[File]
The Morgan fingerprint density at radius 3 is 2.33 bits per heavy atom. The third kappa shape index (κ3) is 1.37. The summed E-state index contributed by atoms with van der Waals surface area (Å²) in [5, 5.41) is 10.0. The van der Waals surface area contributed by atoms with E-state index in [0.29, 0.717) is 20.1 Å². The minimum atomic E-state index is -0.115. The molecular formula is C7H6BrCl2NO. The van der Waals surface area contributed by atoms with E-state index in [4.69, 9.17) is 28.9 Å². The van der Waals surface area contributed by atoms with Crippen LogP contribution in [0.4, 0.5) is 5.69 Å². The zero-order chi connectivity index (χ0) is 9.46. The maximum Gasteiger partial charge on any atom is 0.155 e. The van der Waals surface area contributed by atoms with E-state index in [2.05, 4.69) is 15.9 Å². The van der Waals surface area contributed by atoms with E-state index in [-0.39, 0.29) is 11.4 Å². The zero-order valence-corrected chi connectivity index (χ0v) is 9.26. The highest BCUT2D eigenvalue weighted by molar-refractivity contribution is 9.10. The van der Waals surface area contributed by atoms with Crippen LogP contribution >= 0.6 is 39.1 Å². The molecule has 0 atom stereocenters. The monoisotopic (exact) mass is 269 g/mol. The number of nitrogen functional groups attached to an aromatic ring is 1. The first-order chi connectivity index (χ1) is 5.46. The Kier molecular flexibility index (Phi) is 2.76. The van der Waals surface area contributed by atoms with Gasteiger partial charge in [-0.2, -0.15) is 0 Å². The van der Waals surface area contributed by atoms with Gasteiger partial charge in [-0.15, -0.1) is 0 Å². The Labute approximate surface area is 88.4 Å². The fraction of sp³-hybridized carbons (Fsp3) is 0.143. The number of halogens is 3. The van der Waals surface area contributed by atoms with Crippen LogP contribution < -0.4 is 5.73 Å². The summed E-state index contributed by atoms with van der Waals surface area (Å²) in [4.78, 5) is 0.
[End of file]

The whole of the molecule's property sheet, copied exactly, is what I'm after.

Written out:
The Morgan fingerprint density at radius 3 is 2.33 bits per heavy atom. The third kappa shape index (κ3) is 1.37. The summed E-state index contributed by atoms with van der Waals surface area (Å²) in [5, 5.41) is 10.0. The van der Waals surface area contributed by atoms with E-state index in [0.29, 0.717) is 20.1 Å². The minimum atomic E-state index is -0.115. The molecular formula is C7H6BrCl2NO. The van der Waals surface area contributed by atoms with E-state index in [4.69, 9.17) is 28.9 Å². The van der Waals surface area contributed by atoms with Crippen LogP contribution in [0.4, 0.5) is 5.69 Å². The zero-order chi connectivity index (χ0) is 9.46. The maximum Gasteiger partial charge on any atom is 0.155 e. The van der Waals surface area contributed by atoms with E-state index in [2.05, 4.69) is 15.9 Å². The van der Waals surface area contributed by atoms with E-state index in [-0.39, 0.29) is 11.4 Å². The zero-order valence-corrected chi connectivity index (χ0v) is 9.26. The highest BCUT2D eigenvalue weighted by molar-refractivity contribution is 9.10. The van der Waals surface area contributed by atoms with Crippen LogP contribution >= 0.6 is 39.1 Å². The molecule has 0 atom stereocenters. The monoisotopic (exact) mass is 269 g/mol. The number of nitrogen functional groups attached to an aromatic ring is 1. The first-order chi connectivity index (χ1) is 5.46. The Kier molecular flexibility index (Phi) is 2.76. The van der Waals surface area contributed by atoms with Gasteiger partial charge in [-0.2, -0.15) is 0 Å². The van der Waals surface area contributed by atoms with Gasteiger partial charge in [-0.15, -0.1) is 0 Å². The Labute approximate surface area is 88.4 Å². The fraction of sp³-hybridized carbons (Fsp3) is 0.143. The number of halogens is 3. The van der Waals surface area contributed by atoms with Crippen LogP contribution < -0.4 is 5.73 Å². The summed E-state index contributed by atoms with van der Waals surface area (Å²) in [4.78, 5) is 0.